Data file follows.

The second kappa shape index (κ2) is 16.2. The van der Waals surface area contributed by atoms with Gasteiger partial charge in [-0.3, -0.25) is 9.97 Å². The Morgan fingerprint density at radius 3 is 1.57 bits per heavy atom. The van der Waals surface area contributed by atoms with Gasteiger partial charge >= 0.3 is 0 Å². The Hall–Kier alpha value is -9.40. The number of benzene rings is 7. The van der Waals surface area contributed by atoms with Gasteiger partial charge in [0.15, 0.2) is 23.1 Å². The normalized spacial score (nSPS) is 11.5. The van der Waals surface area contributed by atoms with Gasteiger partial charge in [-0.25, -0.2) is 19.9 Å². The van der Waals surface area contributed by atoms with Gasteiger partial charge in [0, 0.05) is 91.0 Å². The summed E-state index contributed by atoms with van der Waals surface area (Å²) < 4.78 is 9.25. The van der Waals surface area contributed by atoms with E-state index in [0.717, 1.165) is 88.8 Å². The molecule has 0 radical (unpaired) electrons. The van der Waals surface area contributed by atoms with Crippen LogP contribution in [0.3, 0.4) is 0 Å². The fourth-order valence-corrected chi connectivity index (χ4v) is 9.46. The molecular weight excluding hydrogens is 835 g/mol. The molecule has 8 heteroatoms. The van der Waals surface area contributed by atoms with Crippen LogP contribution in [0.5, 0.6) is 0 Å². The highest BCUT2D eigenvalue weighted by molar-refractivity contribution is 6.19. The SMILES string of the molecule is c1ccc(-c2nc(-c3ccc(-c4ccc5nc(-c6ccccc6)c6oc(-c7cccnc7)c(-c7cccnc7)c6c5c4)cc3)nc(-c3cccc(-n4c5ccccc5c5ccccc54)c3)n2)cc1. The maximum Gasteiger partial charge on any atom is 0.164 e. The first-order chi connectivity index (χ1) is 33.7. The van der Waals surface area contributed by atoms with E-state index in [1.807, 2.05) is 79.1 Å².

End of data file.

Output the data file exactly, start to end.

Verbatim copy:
The second kappa shape index (κ2) is 16.2. The van der Waals surface area contributed by atoms with Gasteiger partial charge in [-0.3, -0.25) is 9.97 Å². The Morgan fingerprint density at radius 3 is 1.57 bits per heavy atom. The van der Waals surface area contributed by atoms with Gasteiger partial charge >= 0.3 is 0 Å². The Hall–Kier alpha value is -9.40. The number of benzene rings is 7. The van der Waals surface area contributed by atoms with Gasteiger partial charge in [0.15, 0.2) is 23.1 Å². The normalized spacial score (nSPS) is 11.5. The van der Waals surface area contributed by atoms with Gasteiger partial charge in [-0.25, -0.2) is 19.9 Å². The van der Waals surface area contributed by atoms with Gasteiger partial charge in [0, 0.05) is 91.0 Å². The summed E-state index contributed by atoms with van der Waals surface area (Å²) < 4.78 is 9.25. The van der Waals surface area contributed by atoms with E-state index in [0.717, 1.165) is 88.8 Å². The molecule has 0 radical (unpaired) electrons. The van der Waals surface area contributed by atoms with Crippen LogP contribution in [0.3, 0.4) is 0 Å². The fourth-order valence-corrected chi connectivity index (χ4v) is 9.46. The molecular weight excluding hydrogens is 835 g/mol. The molecule has 8 heteroatoms. The van der Waals surface area contributed by atoms with Crippen LogP contribution in [0.5, 0.6) is 0 Å². The highest BCUT2D eigenvalue weighted by molar-refractivity contribution is 6.19. The SMILES string of the molecule is c1ccc(-c2nc(-c3ccc(-c4ccc5nc(-c6ccccc6)c6oc(-c7cccnc7)c(-c7cccnc7)c6c5c4)cc3)nc(-c3cccc(-n4c5ccccc5c5ccccc54)c3)n2)cc1. The maximum Gasteiger partial charge on any atom is 0.164 e. The first-order chi connectivity index (χ1) is 33.7. The van der Waals surface area contributed by atoms with E-state index in [1.807, 2.05) is 79.1 Å².